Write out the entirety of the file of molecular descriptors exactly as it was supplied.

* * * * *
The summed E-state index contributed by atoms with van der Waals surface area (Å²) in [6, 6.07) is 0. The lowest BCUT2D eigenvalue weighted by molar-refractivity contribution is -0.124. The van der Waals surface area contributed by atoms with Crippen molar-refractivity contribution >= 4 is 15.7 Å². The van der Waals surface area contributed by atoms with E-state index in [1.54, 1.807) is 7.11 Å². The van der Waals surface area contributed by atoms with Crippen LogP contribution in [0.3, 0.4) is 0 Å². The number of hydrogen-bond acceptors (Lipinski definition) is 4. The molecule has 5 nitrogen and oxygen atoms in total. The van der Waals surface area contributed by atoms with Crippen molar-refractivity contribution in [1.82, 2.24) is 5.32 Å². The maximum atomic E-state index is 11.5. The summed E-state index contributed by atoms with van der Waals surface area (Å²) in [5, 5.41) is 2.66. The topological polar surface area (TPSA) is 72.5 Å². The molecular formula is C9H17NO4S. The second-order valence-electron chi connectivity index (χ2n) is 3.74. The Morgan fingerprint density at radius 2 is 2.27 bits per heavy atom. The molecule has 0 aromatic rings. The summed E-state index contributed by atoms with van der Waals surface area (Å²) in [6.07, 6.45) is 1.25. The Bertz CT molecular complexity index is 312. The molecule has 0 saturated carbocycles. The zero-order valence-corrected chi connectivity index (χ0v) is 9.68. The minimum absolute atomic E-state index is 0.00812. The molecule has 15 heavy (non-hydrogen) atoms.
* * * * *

The summed E-state index contributed by atoms with van der Waals surface area (Å²) in [6, 6.07) is 0. The lowest BCUT2D eigenvalue weighted by molar-refractivity contribution is -0.124. The van der Waals surface area contributed by atoms with Crippen molar-refractivity contribution >= 4 is 15.7 Å². The van der Waals surface area contributed by atoms with E-state index in [1.54, 1.807) is 7.11 Å². The van der Waals surface area contributed by atoms with Crippen LogP contribution in [0.3, 0.4) is 0 Å². The number of hydrogen-bond acceptors (Lipinski definition) is 4. The molecule has 5 nitrogen and oxygen atoms in total. The van der Waals surface area contributed by atoms with Crippen molar-refractivity contribution in [1.82, 2.24) is 5.32 Å². The maximum atomic E-state index is 11.5. The summed E-state index contributed by atoms with van der Waals surface area (Å²) in [5, 5.41) is 2.66. The topological polar surface area (TPSA) is 72.5 Å². The molecular formula is C9H17NO4S. The second-order valence-electron chi connectivity index (χ2n) is 3.74. The Morgan fingerprint density at radius 2 is 2.27 bits per heavy atom. The molecule has 0 aromatic rings. The summed E-state index contributed by atoms with van der Waals surface area (Å²) in [6.07, 6.45) is 1.25. The Bertz CT molecular complexity index is 312. The molecule has 0 saturated carbocycles. The zero-order valence-corrected chi connectivity index (χ0v) is 9.68. The minimum absolute atomic E-state index is 0.00812. The molecule has 15 heavy (non-hydrogen) atoms.